There was an unusual amount of bustle and pew-thumping from unruly children. The woman behind us kept up a sotto-voce conversation with a pewmate. The couples in front of us were very visibly bored and chatted quietly on and off or stared ahead. The processional featured paired acolytes carrying the US and Episcopal Church flags. Outside of July 4, I find this kind of church-state mix jarring in a religious service. The doxology was immediately followed by the fourth verse of "My Country 'Tis of Thee". Again, it resembled a civic exercise more than it did a worship service. This was exacerbated by the rector's announcements, which were so prolonged that I felt as if I were trapped in an office meeting.

Was the worship stiff-upper-lip, happy clappy, or what?
People hardly participated, and their responses and singing were almost inaudible. Real-life stiff-upper-lip participation would have been an improvement. The service was so deadly pedestrian that one member of my party (who usually is quite attentive during worship) almost dozed off.

Exactly how long was the sermon?
15 minutes.

On a scale of 1-10, how good was the preacher?
3 – He spoke clearly and robustly, but his message was minimal. In addition, he was oddly hail-fellow-well-met, as if he were delivering a toastmasters' club address or a sales presentation.

In a nutshell, what was the sermon about?
To manage life's difficulties better, we should follow a four-point plan: turn to God every morning, think of his promises, trust in him and communicate and pray with Christian friends. It was generic inspirational-pamphlet material and seemed more suited to children than to adults in the mother church. Later, it occurred to me that no one was listening anyway.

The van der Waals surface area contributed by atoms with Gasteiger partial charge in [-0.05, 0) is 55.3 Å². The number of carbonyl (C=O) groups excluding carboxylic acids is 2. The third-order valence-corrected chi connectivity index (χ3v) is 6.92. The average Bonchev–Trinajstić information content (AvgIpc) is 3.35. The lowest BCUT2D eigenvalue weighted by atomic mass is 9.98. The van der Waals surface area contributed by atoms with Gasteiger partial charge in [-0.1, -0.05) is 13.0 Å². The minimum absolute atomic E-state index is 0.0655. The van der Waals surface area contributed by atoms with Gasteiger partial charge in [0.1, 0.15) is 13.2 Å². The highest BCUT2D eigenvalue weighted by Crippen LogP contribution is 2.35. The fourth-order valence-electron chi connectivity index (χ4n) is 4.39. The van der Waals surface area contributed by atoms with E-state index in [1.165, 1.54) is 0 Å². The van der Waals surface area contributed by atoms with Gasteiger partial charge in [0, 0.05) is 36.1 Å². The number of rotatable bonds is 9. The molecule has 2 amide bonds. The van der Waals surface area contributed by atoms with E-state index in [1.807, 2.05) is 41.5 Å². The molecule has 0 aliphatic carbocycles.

Which part of the service was like being in heaven?
The building was absolutely beautiful.

And which part was like being in... er... the other place?
The dismissive non-welcome and the sense that this was a private club, rather than a house of prayer for all people.

What happened when you hung around after the service looking lost?
Anyone who hung around would be lost, period. After lying subliminally low for an hour, the congregation suddenly awoke and shouted, "Thanks be to God!" at the dismissal. There was a roar as most of the congregants immediately launched into loud conversation, called to friends across the nave and pushed out of the pews to socialize in small groups, completely blocking the aisles. The organ postlude was almost drowned out, and it took nearly 10 minutes just to navigate the chat groups and reach the narthex. It was like a private party.

How would you describe the after-service coffee?
We didn't see any, and coffee hour was neither announced nor listed in the service leaflet. The leaflet stated that communion would follow five minutes after the dismissal, but no one seemed to be staying for that, and the noise continued for at least 10 minutes.

How would you feel about making this church your regular (where 10 = ecstatic, 0 = terminal)?
1 – The congregation was singularly uninvolved, the service was merely dutiful, and the church seemed like a convenient social venue. I've really tried to be fair, but there you have it.

Did the service make you feel glad to be a Christian?
No, but it was educational, since it clearly illustrated the pitfalls of a closed system.

What one thing will you remember about all this in seven days' time?
The unwelcome, and that big roar at the dismissal.